Kendall Amateur Radio Society

  KB5TX

KARSNEWS

Copyright 2018 all rights reserved

Rocks a flying

With yagis up now, I found time on March 18th to check out the 6 meter meteor calling frequency (50.260).  I immediately started hearing strong bursts of raspy MSK144 signal.  I started up the WSJT-X software and then logged in to the Ping Jockey web site to see what was happening (https://www.pingjockey.net/cgi-bin/pingtalk).  As it seemed pretty busy, I announced on PJ that I would be calling CQ.  Almost immediately, K8LEE came back.  The QSO exchange was rapid since the meteors were hot and heavy.  During the final "73" exchange, I saw an uncommon 4-1/2 second burst from Wayne in Indiana.  Here's the record of that burst on the 15-s long waterfall trace. Wow.

After that, I conducted QSO's with KE5RV (Arkansas), K2DRH (Illinois), and W5TN (Texas).  The next morning, I added WB4JWM (Georgia), and W8BYA (Indiana).  So, Gerry K2HIG, you have the same 6m yagi that i do.  Get on and chase some rocks!

March 24th update:  Another good morning for meteors.  I called CQ and was called by two stations, one after the other, WB4JWM again (Georgia) and K0TPP (Missouri).  Several times, I saw bursts from 2 or 3 stations within the same 15-second frame.  At 1427Z, I worked AK5QR (Alabama), and then was cold-called by XE2YWH.  My first new country on meteor scatter.  Jose is 535 miles south of here in Zacatecas, Mexico.  Here's the "Roger" and "73" transmissions at 1430Z and 1431Z:

And, finally, I asked W5LDA to give it a shot via the PingJockey web site.  We connected within 3 or 4 sequences.  Big signal from Oklahoma City!

March 31 update 

I turned on the 6m station this morning and immediately decoded a meteor CQ from XE2JS in Chihuahua (449 miles).  After calling him for several minutes, someone broke in on SSB.  It was XE2OR in Coahuila, 151 miles away, with a 59+ ground wave signal.  After that QSO, I returned to calling XE2JS, and we finally connected.  He is my second Mexico QSO on meteor scatter.  A few minutes later, I worked N0LL in Kansas (693 miles).  I switched over to 2 meters to see what I could see.  On 2m, I'm only running 60W barefoot until I get the PTT cable made up for the linear..  The first decodes I received were from XE2AT in Aguascalientes, Mexico (689 miles).  I pointed the beam south and, after 10 minutes or so, I worked him, my first 2m meteor QSO (of recent times), and my first 2m DX entity at the same time!

FT8 Digital Mode

I spoke with Gerry K2HIG at Saturday ham breakfast a week ago.  He expressed an interest in trying FT8 but asked if we could do a demo at a club meeting,  I said yes, and that will be the program for a future meeting.  I will bring in a radio, interface devices, laptop computer, and an improvised dipole antenna and we will give it a shot.  If you've never operated digital and are curious how it goes, please come to that meeting (it will be announced).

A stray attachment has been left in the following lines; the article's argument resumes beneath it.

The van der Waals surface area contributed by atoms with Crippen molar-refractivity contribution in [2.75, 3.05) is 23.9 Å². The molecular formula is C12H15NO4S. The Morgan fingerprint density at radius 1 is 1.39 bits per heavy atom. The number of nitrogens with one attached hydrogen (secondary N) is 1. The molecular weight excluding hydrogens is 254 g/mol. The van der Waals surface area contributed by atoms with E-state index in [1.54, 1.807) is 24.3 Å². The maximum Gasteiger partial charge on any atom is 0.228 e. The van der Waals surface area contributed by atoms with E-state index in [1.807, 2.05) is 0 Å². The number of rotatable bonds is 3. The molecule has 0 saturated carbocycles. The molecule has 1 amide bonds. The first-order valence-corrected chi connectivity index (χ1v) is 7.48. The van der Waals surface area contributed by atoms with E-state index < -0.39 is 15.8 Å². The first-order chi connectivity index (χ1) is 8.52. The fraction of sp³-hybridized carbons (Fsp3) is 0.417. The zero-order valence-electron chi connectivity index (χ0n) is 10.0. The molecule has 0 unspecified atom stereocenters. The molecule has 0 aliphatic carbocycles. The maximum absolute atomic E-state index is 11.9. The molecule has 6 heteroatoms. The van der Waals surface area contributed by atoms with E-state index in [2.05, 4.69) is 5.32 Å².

On a separate note, I have worked quite a bit of DX on FT8.  To me, it seems a lot easier than fighting the CW and SSB pileups you hear when a rare one comes on.  It's hard to compete with the super stations with multiple towers, stacked beams on every band, and full legal limit amplifiers.  There is a distinct advantage when the DX station can pull your weak signal out of the noise and get a perfect copy in the presence of lots of other stations.  Software has now replaced the human ear.  Yeah, it almost sounds like cheating, but you can't look at it that way.  Technology keeps improving the hobby.  I bet very few of you run vacuum tube radios anymore, nor are most of your solid state rigs without modern Digital Signal Processing.  Think of it this way:  instead of aspiring to be like the muscle stations and overpower everyone on frequency, you don't need to any more.  IMHO, this opens up the door for many, many more hams to make more contacts rapidly without the mega-buck expense.

Nevertheless, as the popularity of FT8 grows, we are starting to see DX pileups.  The problem is, you can have dozens of signals spread across the 2 kHz wide FT8 channel and the software decodes and displays all of them every 15 seconds.  A DX station sees all the stations calling him but the software only lets you respond to one station at a time.  Until now.  The ARRL reported that a beta version of a new FT-8 contest mode software was tested recently.  A DX station (the Fox) can now conduct multiple QSOs simultaneously.  Fox can select the number of responses (Hound stations) he wants to deal with.  He can also call region-selective CQs.  When Fox responds, his transmission consists of multiple simultaneous signals sent to selected Hound stations, each on their own frequency.  Sounds crazy.  And it's not simple.  Users are encouraged to study the operating guide and not try to wing it (http://physics.princeton.edu/pulsar/k1jt/FT8_DXpedition_Mode.pdf ).  Contest mode will never be used in established FT8 channels, rather a specific frequency to be announced beforehand. On 20m, the FT8 channel is 14.074-14.076 MHz.   During the recent beta test of contest mode, they used 14.105 MHz.  The test results were positive.  Expect to see this used by real DXpeditions.  But get some some conventional FT8 time in before you try it.